The offensive line had plenty of experience on their side going into the season — Jaxson Kirkland was, going into Auburn, the only new starter and Trey Adams’ backup, Jared Hilbers, had seen decent playing time the last two years — but for all that experience, they were often not cohesive or consistent enough to be reliable. There were plenty of times where Gaskin’s ability to magic his way out of certain doom was practically superhuman.

In fact, for all the love Myles Gaskin rightfully gets from the Washington fanbase, I think there’s a high chance we still don’t appreciate him enough. So many times he was met behind or at the line of scrimmage, in situations where a simply above-average-or-worse back would have gone down and put the offense in a position where they’re likely to stall. And, if you’re the opposing defense, in a frustrating amount of those situations, he willed himself to not only not go down, but to get enough yards where the team didn’t have to be stuck in obvious passing downs.

What solidifies that to me is seeing Salvon Ahmed next to Gaskin, both statistically and through the eye test. While Ahmed is arguably more electric of an athlete, he (just like everyone else in the world) has neither Myles’ patience, vision, nor slipperiness. That shows in the statistics, where I find Ahmed, Pleasant, and McGrew’s up-and-down yards per carry from game to game is a good indicator of how the line was that day, whereas Myles’ consistency means he almost always had his yards per carry against an FBS opponent anywhere between 4.1 and 6.3. For reference, McGrew, Pleasant, and Ahmed ranged from 3.0 to 7.0, 3.0 to 7.4, and -0.3 to 9.7, respectively.

In other words, Ahmed might be the better athlete who can destroy defenses if the conditions up front are right, but that “if” is always there. Myles made something out of nothing, and a lot out of something.

Otherwise, Pleasant and McGrew showed they can be productive supporting cast members in the run, with the former averaging 5.1 yards per carry, and the latter averaging 4.5.

And, in the realm of things that aren’t the running game but affect it, 2018 was a confirmation of how much a rushing offense’s ceiling is determined by the passing game; with the air threat diminishing, we more frequently saw the limitations trickle over to the ground attack as the season went on.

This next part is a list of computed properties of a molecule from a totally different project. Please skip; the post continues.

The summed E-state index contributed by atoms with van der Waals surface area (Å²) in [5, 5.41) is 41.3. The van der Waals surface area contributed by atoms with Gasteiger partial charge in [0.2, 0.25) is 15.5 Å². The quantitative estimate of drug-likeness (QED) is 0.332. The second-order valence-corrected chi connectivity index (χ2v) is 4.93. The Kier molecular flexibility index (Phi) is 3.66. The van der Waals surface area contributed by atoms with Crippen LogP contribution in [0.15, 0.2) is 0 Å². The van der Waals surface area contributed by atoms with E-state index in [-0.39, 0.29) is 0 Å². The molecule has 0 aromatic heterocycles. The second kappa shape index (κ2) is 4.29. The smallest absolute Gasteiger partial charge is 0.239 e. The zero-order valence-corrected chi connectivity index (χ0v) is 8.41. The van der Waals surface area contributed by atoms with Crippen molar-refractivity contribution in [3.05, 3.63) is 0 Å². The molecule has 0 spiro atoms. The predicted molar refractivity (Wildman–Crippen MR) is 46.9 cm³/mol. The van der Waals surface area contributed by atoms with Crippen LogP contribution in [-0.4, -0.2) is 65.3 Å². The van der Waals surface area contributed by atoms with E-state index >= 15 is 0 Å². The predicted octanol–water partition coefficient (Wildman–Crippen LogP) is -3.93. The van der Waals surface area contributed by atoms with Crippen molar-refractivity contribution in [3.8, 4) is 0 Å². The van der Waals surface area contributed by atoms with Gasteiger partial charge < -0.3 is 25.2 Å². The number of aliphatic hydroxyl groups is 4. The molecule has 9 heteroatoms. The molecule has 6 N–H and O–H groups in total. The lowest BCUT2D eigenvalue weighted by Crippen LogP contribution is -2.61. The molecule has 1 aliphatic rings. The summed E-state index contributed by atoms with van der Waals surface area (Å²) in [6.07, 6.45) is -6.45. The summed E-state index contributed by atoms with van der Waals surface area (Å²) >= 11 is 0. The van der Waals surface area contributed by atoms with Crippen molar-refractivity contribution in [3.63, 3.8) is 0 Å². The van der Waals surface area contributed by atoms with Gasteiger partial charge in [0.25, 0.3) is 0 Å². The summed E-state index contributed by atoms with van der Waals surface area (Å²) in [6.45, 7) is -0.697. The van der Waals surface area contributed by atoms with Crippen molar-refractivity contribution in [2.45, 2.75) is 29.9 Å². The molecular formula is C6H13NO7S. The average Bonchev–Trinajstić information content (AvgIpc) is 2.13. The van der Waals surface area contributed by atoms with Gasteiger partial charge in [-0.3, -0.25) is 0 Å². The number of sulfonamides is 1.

Lastly, we learned that nobody but Myles Gaskin should ever do the Wildcat. Ever. Oh God.

What We Should See... Next Year

I’m cautiously optimistic about the run game next year, mainly because it loses one massive advantage while gaining another — and if those two offset and it’s subsequently “just” as good as this year, that will be a huge win.

What it loses is obvious: MMFG, one of the most consistently productive running backs in college history, maybe the most beloved Husky of this generation, and a player who could singlehandedly keep the offense in it.

What it gains is less obvious, unless you’re already on my same wavelength in which case you know exactly what I’m gonna say: the threat of Jacob Eason throwing it approximately 70-thousand yards on any given play. Not only does that require the back seven of opposing defenses to be on their toes in the deep end like John Ross’ speed did in 2016, but it creates the precedent for a very effective play-action game. Which in turn makes each given defender wait that half a second longer every time Ahmed and Co. gets the ball.

As far as personnel, we’ll get to see the answer we thought we’d get this year: Is Ahmed ready to be #1? Like previously established, he’s a better athlete than Gaskin and explosive in space, but his vision and slipperiness isn’t the same. Can we reasonably add a “yet” to the end of that sentence?

Alongside him, McGrew’s low center of gravity and Pleasant’s potential to be a more physical presence means we could see three vastly different running styles than Washington fans have become accustomed to the last four years.

Oh, and if the offensive line doesn’t improve their consistency, we’re gonna learn the hard way how much better Myles was than even his biggest fans thought.

Do good things, don’t do bad things, and bow down to Washington.